Chronic Low Back Pain: When to See a Doctor

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Update Date 15/06/2020 . 4 mins read
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Most people will experience persistent low back pain at some time in their lives. 

Low back pain is also called lumbago and is a common painful experience in the lower part of the back. The lower back begins below the ribcage and is anatomically referred to as the lumbar region.

The lumbar region consists of several structures which include:

  • The 5 lumbar vertebrae designated L1 to L5. They are they bony support for other structures in the lower back.
  • Between the vertebrae are intervertebral discs. These are flat, round, rubbery pads that serve as shock absorbers to cushion the spine during movement.
  • Ligaments are strong fibrous tissue that hold the vertebrae together.
  • Tendons connect muscles to their attachment points on the spinal column
  • There are nerve moving out through the vertebrae from the spinal cord to supply many areas in the body.

Persistent Low Back Pain: Risk Factors

There is no sexual predilection with regards to persistent low back pain. The severity can range from a dull, unrelenting ache to a sudden onset, sharp pain that leaves the person incapacitated.

Chronic back pain usually develops over time and might be a consequence of age-associated changes in spinal anatomy. It has been found that sedentary lifestyles contribute to the onset and progression of chronic back pain. Particularly so when the lax workdays are punctuated by weekends of vigorous physical activity.

Low back pain is often short term, lasting only a couple of days to a few weeks and usually dissipates on its own with no influence on functional capacity of the individual Most acute low back pain are due to mechanical disruptions in the structures that comprise the back.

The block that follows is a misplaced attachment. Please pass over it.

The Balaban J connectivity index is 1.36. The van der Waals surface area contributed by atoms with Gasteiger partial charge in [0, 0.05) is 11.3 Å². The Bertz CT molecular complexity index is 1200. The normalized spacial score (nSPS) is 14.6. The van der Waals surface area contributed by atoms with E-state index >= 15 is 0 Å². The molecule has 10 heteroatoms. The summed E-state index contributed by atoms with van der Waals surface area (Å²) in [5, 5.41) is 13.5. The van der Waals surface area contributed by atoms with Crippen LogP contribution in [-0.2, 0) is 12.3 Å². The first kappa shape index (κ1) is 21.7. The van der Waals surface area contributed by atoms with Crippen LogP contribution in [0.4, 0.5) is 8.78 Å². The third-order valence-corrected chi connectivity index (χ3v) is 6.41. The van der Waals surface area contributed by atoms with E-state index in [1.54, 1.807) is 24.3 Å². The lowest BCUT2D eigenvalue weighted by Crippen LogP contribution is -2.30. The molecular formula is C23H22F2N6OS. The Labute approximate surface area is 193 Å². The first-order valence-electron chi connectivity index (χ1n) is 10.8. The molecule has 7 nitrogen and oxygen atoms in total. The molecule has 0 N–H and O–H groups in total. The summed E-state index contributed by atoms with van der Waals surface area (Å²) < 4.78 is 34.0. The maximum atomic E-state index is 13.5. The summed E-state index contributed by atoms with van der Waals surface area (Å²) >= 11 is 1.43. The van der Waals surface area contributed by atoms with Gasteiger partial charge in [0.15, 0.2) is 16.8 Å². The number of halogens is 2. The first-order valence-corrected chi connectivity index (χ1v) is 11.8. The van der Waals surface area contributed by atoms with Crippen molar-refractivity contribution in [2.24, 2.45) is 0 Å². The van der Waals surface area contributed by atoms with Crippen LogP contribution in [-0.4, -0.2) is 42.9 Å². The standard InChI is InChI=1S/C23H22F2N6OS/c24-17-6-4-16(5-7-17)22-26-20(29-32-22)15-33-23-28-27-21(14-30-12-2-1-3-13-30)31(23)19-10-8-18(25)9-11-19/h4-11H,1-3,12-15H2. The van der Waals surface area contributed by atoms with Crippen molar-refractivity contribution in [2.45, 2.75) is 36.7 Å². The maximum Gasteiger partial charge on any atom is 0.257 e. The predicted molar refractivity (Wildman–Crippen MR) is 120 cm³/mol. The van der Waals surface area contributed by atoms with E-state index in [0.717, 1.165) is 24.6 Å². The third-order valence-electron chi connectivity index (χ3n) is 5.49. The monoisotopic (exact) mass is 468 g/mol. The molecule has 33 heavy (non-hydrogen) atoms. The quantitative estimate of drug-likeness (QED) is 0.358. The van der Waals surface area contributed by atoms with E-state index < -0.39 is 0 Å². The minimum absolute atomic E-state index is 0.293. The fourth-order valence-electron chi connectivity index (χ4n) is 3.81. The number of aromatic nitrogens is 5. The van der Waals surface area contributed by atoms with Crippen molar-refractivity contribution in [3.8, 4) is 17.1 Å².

Subacute low back pain is one that spans 4 to 12 weeks while chronic back pain lasts for 12 weeks or longer even though there has been adequate treatment for initial injury and underlying condition if any, that resulted in acute low back pain.

The human spine unlike that of any other animal stays upright and gives us one of our unique features – vertical bipedality.

The spine also serves as a passage through which nerves reach other parts of the body to coordinate functions like walking, running and writing. Just like all other human parts, the spine undergoes aging and damage from wear and tear from gravity, injury from physical activity etc.

Let us go into detail about the most common causes of persistent lower back pain.

Most Common Causes of Low Back Pain

Degenerative and Herniated Discs 

Degenerative disc disease (DDD) affects the intervertebral discs. With age, the discs become thinner, lose their rubbery consistency and become tough. Age-associated spinal changes also result in arthritis and disc herniation (slipping). 

This leads to pressure on the spinal cord and nerves resulting in pain. Increased friction from thinned discs causes abnormal bone growth. Osteophytes as these bones are called can worsen the situation by impinging on spinal nerves.

Spondylolisthesis